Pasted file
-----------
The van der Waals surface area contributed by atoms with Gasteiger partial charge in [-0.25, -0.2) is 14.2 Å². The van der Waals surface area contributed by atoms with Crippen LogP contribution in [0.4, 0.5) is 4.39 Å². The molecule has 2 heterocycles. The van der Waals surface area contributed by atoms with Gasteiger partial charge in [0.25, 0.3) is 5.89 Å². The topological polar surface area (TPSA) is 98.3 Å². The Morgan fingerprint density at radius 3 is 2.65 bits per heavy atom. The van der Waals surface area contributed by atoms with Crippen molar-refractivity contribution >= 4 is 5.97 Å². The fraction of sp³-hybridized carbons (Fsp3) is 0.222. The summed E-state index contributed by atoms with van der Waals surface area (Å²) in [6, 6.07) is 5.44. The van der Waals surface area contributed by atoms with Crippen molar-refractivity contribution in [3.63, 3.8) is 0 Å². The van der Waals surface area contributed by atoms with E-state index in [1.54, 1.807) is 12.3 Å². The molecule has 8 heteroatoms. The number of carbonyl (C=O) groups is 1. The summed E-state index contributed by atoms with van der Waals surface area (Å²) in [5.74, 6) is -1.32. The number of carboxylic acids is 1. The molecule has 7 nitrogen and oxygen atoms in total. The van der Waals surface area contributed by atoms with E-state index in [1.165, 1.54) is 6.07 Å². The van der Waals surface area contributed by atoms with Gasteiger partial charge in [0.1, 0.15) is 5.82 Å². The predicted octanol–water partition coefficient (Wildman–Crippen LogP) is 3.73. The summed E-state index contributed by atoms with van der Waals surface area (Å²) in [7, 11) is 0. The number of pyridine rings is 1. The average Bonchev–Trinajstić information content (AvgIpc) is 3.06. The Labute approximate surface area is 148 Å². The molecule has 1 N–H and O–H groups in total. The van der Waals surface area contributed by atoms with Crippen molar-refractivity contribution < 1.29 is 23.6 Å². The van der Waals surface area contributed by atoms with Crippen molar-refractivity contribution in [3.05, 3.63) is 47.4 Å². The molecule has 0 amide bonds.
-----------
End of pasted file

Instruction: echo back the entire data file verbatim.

The van der Waals surface area contributed by atoms with Gasteiger partial charge in [-0.25, -0.2) is 14.2 Å². The van der Waals surface area contributed by atoms with Crippen LogP contribution in [0.4, 0.5) is 4.39 Å². The molecule has 2 heterocycles. The van der Waals surface area contributed by atoms with Gasteiger partial charge in [0.25, 0.3) is 5.89 Å². The topological polar surface area (TPSA) is 98.3 Å². The Morgan fingerprint density at radius 3 is 2.65 bits per heavy atom. The van der Waals surface area contributed by atoms with Crippen molar-refractivity contribution >= 4 is 5.97 Å². The fraction of sp³-hybridized carbons (Fsp3) is 0.222. The summed E-state index contributed by atoms with van der Waals surface area (Å²) in [6, 6.07) is 5.44. The van der Waals surface area contributed by atoms with Crippen molar-refractivity contribution in [3.63, 3.8) is 0 Å². The van der Waals surface area contributed by atoms with E-state index in [1.54, 1.807) is 12.3 Å². The molecule has 8 heteroatoms. The number of carbonyl (C=O) groups is 1. The summed E-state index contributed by atoms with van der Waals surface area (Å²) in [5.74, 6) is -1.32. The number of carboxylic acids is 1. The molecule has 7 nitrogen and oxygen atoms in total. The van der Waals surface area contributed by atoms with E-state index in [1.165, 1.54) is 6.07 Å². The van der Waals surface area contributed by atoms with Gasteiger partial charge in [0.1, 0.15) is 5.82 Å². The predicted octanol–water partition coefficient (Wildman–Crippen LogP) is 3.73. The summed E-state index contributed by atoms with van der Waals surface area (Å²) in [7, 11) is 0. The number of pyridine rings is 1. The average Bonchev–Trinajstić information content (AvgIpc) is 3.06. The Labute approximate surface area is 148 Å². The molecule has 1 N–H and O–H groups in total. The van der Waals surface area contributed by atoms with Crippen molar-refractivity contribution < 1.29 is 23.6 Å². The van der Waals surface area contributed by atoms with Crippen molar-refractivity contribution in [3.05, 3.63) is 47.4 Å². The molecule has 0 amide bonds.